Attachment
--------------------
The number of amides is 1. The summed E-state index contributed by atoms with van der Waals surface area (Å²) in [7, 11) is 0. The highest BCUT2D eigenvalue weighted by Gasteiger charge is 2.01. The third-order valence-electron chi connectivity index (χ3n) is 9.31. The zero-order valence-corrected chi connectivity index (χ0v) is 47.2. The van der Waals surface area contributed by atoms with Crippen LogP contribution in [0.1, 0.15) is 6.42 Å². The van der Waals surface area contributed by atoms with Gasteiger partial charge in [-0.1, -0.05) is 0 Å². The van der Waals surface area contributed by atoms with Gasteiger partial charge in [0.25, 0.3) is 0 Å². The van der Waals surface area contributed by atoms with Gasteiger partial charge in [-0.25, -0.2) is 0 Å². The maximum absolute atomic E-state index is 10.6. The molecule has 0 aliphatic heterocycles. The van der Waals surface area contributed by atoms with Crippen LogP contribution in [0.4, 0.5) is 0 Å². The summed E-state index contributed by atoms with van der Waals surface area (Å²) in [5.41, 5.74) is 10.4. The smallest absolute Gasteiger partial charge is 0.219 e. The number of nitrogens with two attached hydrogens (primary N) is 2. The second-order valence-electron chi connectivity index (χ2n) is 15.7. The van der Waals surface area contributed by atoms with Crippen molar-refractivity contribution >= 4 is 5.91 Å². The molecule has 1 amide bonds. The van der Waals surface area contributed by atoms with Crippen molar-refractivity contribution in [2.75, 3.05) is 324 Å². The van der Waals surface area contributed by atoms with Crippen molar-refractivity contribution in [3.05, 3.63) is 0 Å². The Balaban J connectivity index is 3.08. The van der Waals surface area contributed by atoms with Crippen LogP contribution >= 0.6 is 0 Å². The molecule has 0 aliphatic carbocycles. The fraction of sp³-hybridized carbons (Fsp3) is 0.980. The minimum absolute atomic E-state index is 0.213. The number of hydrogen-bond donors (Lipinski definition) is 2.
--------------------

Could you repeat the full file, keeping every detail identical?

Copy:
The number of amides is 1. The summed E-state index contributed by atoms with van der Waals surface area (Å²) in [7, 11) is 0. The highest BCUT2D eigenvalue weighted by Gasteiger charge is 2.01. The third-order valence-electron chi connectivity index (χ3n) is 9.31. The zero-order valence-corrected chi connectivity index (χ0v) is 47.2. The van der Waals surface area contributed by atoms with Crippen LogP contribution in [0.1, 0.15) is 6.42 Å². The van der Waals surface area contributed by atoms with Gasteiger partial charge in [-0.1, -0.05) is 0 Å². The van der Waals surface area contributed by atoms with Gasteiger partial charge in [0.25, 0.3) is 0 Å². The van der Waals surface area contributed by atoms with Gasteiger partial charge in [-0.25, -0.2) is 0 Å². The maximum absolute atomic E-state index is 10.6. The molecule has 0 aliphatic heterocycles. The van der Waals surface area contributed by atoms with Crippen LogP contribution in [0.4, 0.5) is 0 Å². The summed E-state index contributed by atoms with van der Waals surface area (Å²) in [5.41, 5.74) is 10.4. The smallest absolute Gasteiger partial charge is 0.219 e. The number of nitrogens with two attached hydrogens (primary N) is 2. The second-order valence-electron chi connectivity index (χ2n) is 15.7. The van der Waals surface area contributed by atoms with Crippen molar-refractivity contribution >= 4 is 5.91 Å². The molecule has 1 amide bonds. The van der Waals surface area contributed by atoms with Crippen molar-refractivity contribution in [2.75, 3.05) is 324 Å². The van der Waals surface area contributed by atoms with Crippen molar-refractivity contribution in [3.05, 3.63) is 0 Å². The Balaban J connectivity index is 3.08. The van der Waals surface area contributed by atoms with Crippen LogP contribution >= 0.6 is 0 Å². The molecule has 0 aliphatic carbocycles. The fraction of sp³-hybridized carbons (Fsp3) is 0.980. The minimum absolute atomic E-state index is 0.213. The number of hydrogen-bond donors (Lipinski definition) is 2.